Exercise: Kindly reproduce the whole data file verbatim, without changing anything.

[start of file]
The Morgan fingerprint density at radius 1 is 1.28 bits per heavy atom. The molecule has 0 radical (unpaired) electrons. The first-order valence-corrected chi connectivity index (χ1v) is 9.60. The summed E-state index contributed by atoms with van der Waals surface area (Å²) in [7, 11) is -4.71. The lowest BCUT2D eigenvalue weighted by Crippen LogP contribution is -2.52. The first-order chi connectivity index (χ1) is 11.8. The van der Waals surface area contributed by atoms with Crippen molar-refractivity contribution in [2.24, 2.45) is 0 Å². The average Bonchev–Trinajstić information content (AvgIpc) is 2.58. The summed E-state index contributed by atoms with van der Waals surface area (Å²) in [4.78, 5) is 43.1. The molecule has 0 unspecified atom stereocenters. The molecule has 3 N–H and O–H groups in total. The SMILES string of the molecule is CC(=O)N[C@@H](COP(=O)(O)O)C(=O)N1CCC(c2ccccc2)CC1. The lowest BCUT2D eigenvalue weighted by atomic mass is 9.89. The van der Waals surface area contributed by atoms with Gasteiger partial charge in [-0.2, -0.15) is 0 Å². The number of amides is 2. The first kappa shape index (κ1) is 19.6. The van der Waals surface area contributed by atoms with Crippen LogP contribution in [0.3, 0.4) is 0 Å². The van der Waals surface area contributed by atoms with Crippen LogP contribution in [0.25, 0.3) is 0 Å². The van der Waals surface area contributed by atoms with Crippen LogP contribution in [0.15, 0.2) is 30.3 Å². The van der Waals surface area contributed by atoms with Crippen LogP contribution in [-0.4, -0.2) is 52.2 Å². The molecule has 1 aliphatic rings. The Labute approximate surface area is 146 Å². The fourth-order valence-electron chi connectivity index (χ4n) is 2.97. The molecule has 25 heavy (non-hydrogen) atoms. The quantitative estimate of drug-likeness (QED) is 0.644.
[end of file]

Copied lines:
The Morgan fingerprint density at radius 1 is 1.28 bits per heavy atom. The molecule has 0 radical (unpaired) electrons. The first-order valence-corrected chi connectivity index (χ1v) is 9.60. The summed E-state index contributed by atoms with van der Waals surface area (Å²) in [7, 11) is -4.71. The lowest BCUT2D eigenvalue weighted by Crippen LogP contribution is -2.52. The first-order chi connectivity index (χ1) is 11.8. The van der Waals surface area contributed by atoms with Crippen molar-refractivity contribution in [2.24, 2.45) is 0 Å². The average Bonchev–Trinajstić information content (AvgIpc) is 2.58. The summed E-state index contributed by atoms with van der Waals surface area (Å²) in [4.78, 5) is 43.1. The molecule has 0 unspecified atom stereocenters. The molecule has 3 N–H and O–H groups in total. The SMILES string of the molecule is CC(=O)N[C@@H](COP(=O)(O)O)C(=O)N1CCC(c2ccccc2)CC1. The lowest BCUT2D eigenvalue weighted by atomic mass is 9.89. The van der Waals surface area contributed by atoms with Gasteiger partial charge in [-0.2, -0.15) is 0 Å². The number of amides is 2. The first kappa shape index (κ1) is 19.6. The van der Waals surface area contributed by atoms with Crippen LogP contribution in [0.3, 0.4) is 0 Å². The van der Waals surface area contributed by atoms with Crippen LogP contribution in [0.25, 0.3) is 0 Å². The van der Waals surface area contributed by atoms with Crippen LogP contribution in [0.15, 0.2) is 30.3 Å². The van der Waals surface area contributed by atoms with Crippen LogP contribution in [-0.4, -0.2) is 52.2 Å². The molecule has 1 aliphatic rings. The Labute approximate surface area is 146 Å². The fourth-order valence-electron chi connectivity index (χ4n) is 2.97. The molecule has 25 heavy (non-hydrogen) atoms. The quantitative estimate of drug-likeness (QED) is 0.644.